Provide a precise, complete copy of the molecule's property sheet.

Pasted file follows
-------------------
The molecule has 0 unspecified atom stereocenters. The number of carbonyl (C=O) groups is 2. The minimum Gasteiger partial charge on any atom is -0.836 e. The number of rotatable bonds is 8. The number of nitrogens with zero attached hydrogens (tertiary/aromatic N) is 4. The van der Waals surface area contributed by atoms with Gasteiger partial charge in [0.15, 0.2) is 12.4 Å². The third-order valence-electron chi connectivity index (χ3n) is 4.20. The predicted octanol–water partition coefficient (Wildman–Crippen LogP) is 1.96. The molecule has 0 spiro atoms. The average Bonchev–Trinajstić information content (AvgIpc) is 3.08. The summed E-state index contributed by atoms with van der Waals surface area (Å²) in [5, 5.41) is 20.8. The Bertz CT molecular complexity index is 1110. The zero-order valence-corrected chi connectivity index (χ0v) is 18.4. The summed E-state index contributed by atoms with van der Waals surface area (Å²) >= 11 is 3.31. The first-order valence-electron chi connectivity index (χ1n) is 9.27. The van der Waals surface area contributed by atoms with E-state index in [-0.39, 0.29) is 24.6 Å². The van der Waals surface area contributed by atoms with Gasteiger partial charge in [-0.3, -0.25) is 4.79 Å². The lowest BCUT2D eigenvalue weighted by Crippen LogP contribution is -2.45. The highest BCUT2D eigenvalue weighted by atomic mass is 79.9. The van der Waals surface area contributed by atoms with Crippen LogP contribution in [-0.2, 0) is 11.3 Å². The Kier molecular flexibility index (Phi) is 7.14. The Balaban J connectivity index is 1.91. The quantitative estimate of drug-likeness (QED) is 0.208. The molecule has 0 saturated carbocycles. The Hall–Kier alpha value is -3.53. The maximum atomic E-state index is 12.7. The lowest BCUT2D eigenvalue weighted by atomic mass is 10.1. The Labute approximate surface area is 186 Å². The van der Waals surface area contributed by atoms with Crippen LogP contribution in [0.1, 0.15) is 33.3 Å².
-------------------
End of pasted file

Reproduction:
The molecule has 0 unspecified atom stereocenters. The number of carbonyl (C=O) groups is 2. The minimum Gasteiger partial charge on any atom is -0.836 e. The number of rotatable bonds is 8. The number of nitrogens with zero attached hydrogens (tertiary/aromatic N) is 4. The van der Waals surface area contributed by atoms with Gasteiger partial charge in [0.15, 0.2) is 12.4 Å². The third-order valence-electron chi connectivity index (χ3n) is 4.20. The predicted octanol–water partition coefficient (Wildman–Crippen LogP) is 1.96. The molecule has 0 spiro atoms. The average Bonchev–Trinajstić information content (AvgIpc) is 3.08. The summed E-state index contributed by atoms with van der Waals surface area (Å²) in [5, 5.41) is 20.8. The Bertz CT molecular complexity index is 1110. The zero-order valence-corrected chi connectivity index (χ0v) is 18.4. The summed E-state index contributed by atoms with van der Waals surface area (Å²) >= 11 is 3.31. The first-order valence-electron chi connectivity index (χ1n) is 9.27. The van der Waals surface area contributed by atoms with E-state index in [-0.39, 0.29) is 24.6 Å². The van der Waals surface area contributed by atoms with Gasteiger partial charge in [-0.3, -0.25) is 4.79 Å². The lowest BCUT2D eigenvalue weighted by Crippen LogP contribution is -2.45. The highest BCUT2D eigenvalue weighted by atomic mass is 79.9. The van der Waals surface area contributed by atoms with Crippen LogP contribution in [-0.2, 0) is 11.3 Å². The Kier molecular flexibility index (Phi) is 7.14. The Balaban J connectivity index is 1.91. The quantitative estimate of drug-likeness (QED) is 0.208. The molecule has 0 saturated carbocycles. The Hall–Kier alpha value is -3.53. The maximum atomic E-state index is 12.7. The lowest BCUT2D eigenvalue weighted by atomic mass is 10.1. The Labute approximate surface area is 186 Å². The van der Waals surface area contributed by atoms with Crippen LogP contribution in [0.1, 0.15) is 33.3 Å².